Once again, children are assumed

I spent yesterday in a writing workshop. Most of us were women trending toward middle age. The teacher, an Irish-Catholic man with three children, is a terrific writer and an amazing speaker. His goal for the class was to open up our minds to create lots of story starters we could work on later. That was great, until we got to the exercise about our children’s names. We were to make lists of our kids’ names and then list all the names we rejected when we were naming our kids.

Suddenly I was stuck. Like most of us, I had a few names in mind for the kids I might have had. A girl would have been Emily Elaine, after my aunt and my mom. I also like the name Sarah. For a boy, maybe Robert. I wrote those down, but I couldn’t list the names I had considered for my kids and rejected because I didn’t have any kids in the first place. I wished at that point that we could list our dogs’ names. That I can do. I was so relieved when he went on to the next exercise.

It’s amazing to me that in today’s world with so many people who don’t have kids, people still assume that everyone does. Have you experienced this?

6 thoughts on “Once again, children are assumed

  1. Hi Sue! I've been following along for some time now. Today is a rough day and I felt like commenting. After 8 years of marriage and several rough patches that required therapy, I came to a place where I felt safe and content and happy enough to have children with my husband. When I told him, he sputtered and gave me a list of lame reasons why we weren't ready yet – most of them involving my (minor in the grand scheme of things) flaws. So I sit here at age 37 (with the clock sort of ticking) wondering what to do. Stick with a man who may never come around (and deal with this growing resentment) or move on and try to find the magic with someone who might want to have children with me? This is the worse year. I've never been more aware of my childlessness. It surrounds me and I feel like I don't have a “place” anymore. However, it helps to come here. Thank you!


  2. Why are some men so dense? We keep coming back to the same question: At an age when we're running out of time, do we stick with the man who declines to have children with us or seek someone else? Arggh!
    My late 30s and early 40s were the absolutely worst time for dealing with childlessness. You have my sympathy and my hope that it works out happily.
    Thanks for coming here. I'm glad it helps.


  3. Situations like this happen a lot at church – I still have trouble dealing with the onslaught. I have at least learned not to alienate people during such events and discussions. (Counseling has helped) It also happens a lot when I attend my step-son's sporting events. It's assumed I have a child out on some field playing some sport. But, no…I am one of THOSE women who attend OTHER PEOPLE'S KIDS GAMES. I hate it. Again, counseling is helping me. And I agree with you Sue, my late thirties-early forties have been very difficult. Hence the counseling the day I turned 40. It truly is helping and I am learning to be at peace and laugh out loud again and actually mean it!


  4. My husband’s grandfather passed away, so on the prayer card they listed all the grandchildren with their spouses and children. There were no names listed behind our names. It hurt. I was thinking today that life could certainly be worse. Case in point, my friend just found out her mother has cancer. A simple gall bladder surgery ended up being much more. If I had the option of having the experience of many years of motherhood with the ending being cancer, would I take it? Or would I stick to a life without children and think that I'm luck to have my health?I guess nothing is promised. Some people get it all. Some get almost nothing of value. I think of the people who are given truly horrifying experiences, sometimes daily, for years. Let's take JC Duggard. Poor woman got both ends of the spectrum – horrifying daily life AND the beauty of motherhood. Would she give up her children if it meant she'd had a normal life? Or would she live it all over again in order to have them? Blows my mind how we're all given special lots in life. Nothing is promised and perils and blessings are absolutely everywhere. Frightening really. For me I just keep thinking, “I've been married for 9 years. I've been a good wife. We love children. I'm healthy and willing and able to have children. Why is this not working out?” I feel the need to MAKE something happen and the more I push the worse I feel. I guess it's simply not my lot in life to have children. I thought it would be. But it's not. I just wish I knew what God wanted me to do.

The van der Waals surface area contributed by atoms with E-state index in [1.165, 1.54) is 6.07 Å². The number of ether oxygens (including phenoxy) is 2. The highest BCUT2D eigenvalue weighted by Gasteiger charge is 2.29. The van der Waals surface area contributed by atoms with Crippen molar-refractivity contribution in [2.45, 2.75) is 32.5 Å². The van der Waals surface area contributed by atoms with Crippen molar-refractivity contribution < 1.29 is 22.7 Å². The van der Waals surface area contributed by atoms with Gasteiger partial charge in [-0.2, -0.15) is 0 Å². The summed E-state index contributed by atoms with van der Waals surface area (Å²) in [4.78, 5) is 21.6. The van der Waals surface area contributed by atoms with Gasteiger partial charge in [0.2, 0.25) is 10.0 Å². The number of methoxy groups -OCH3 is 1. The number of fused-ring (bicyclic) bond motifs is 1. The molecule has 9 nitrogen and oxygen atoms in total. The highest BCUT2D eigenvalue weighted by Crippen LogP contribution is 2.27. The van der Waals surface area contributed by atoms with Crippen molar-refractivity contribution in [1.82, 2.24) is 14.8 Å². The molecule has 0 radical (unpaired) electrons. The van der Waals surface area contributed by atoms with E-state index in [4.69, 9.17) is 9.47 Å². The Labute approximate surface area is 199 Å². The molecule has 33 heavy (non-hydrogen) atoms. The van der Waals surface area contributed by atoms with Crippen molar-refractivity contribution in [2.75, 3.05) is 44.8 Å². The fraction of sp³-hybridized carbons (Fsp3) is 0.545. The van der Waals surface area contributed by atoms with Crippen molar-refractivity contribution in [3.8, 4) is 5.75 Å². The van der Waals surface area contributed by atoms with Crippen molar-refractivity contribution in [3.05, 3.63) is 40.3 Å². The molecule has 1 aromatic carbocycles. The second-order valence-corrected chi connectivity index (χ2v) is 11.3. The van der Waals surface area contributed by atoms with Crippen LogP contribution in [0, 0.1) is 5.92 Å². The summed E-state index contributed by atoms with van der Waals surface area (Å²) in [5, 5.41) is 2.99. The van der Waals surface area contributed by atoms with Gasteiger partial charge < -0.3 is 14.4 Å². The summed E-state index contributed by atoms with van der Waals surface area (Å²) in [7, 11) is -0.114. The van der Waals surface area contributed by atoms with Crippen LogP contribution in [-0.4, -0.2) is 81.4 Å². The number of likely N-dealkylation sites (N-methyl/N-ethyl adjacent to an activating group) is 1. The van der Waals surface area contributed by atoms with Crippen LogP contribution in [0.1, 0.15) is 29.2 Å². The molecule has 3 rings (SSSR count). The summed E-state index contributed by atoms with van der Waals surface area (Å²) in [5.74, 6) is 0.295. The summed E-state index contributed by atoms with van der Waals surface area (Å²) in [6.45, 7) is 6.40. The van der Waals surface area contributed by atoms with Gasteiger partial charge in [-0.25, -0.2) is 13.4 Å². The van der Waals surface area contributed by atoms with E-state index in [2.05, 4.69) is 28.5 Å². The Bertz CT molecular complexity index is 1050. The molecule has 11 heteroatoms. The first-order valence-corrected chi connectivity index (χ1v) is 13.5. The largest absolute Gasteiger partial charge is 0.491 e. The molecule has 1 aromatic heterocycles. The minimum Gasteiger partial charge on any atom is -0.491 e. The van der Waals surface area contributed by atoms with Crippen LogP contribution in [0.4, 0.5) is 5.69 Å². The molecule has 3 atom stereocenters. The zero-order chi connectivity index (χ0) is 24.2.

5. I did experience the same situation. Recently my boss informed us that our company is going to found a trust – some money will be withdrawn from workers’ salaries and in a while the ones who have some meaningful occasions like wedding, childbirth or death – will be able to get some money – kind of support… I told him that I don’t think it’s good for me as I have already married and hopefully nobody will pass away. And he responded that soon I will have a child (the woman whom I replaced in this company left it as she delivered a baby). I felt hurt, as I knew I won’t have a baby at least for now but he was certain that I WILL – all women do.


  6. Because I am a teacher, the beginning on each year starts the same with meeting all my students’ parents, and almost every year I get the question, “Are you married?” followed by “Do you have kids?” At the beginning of this year, my answer was ” not yet,” but next year I don't know what I'm going to say, since my situation has changed.


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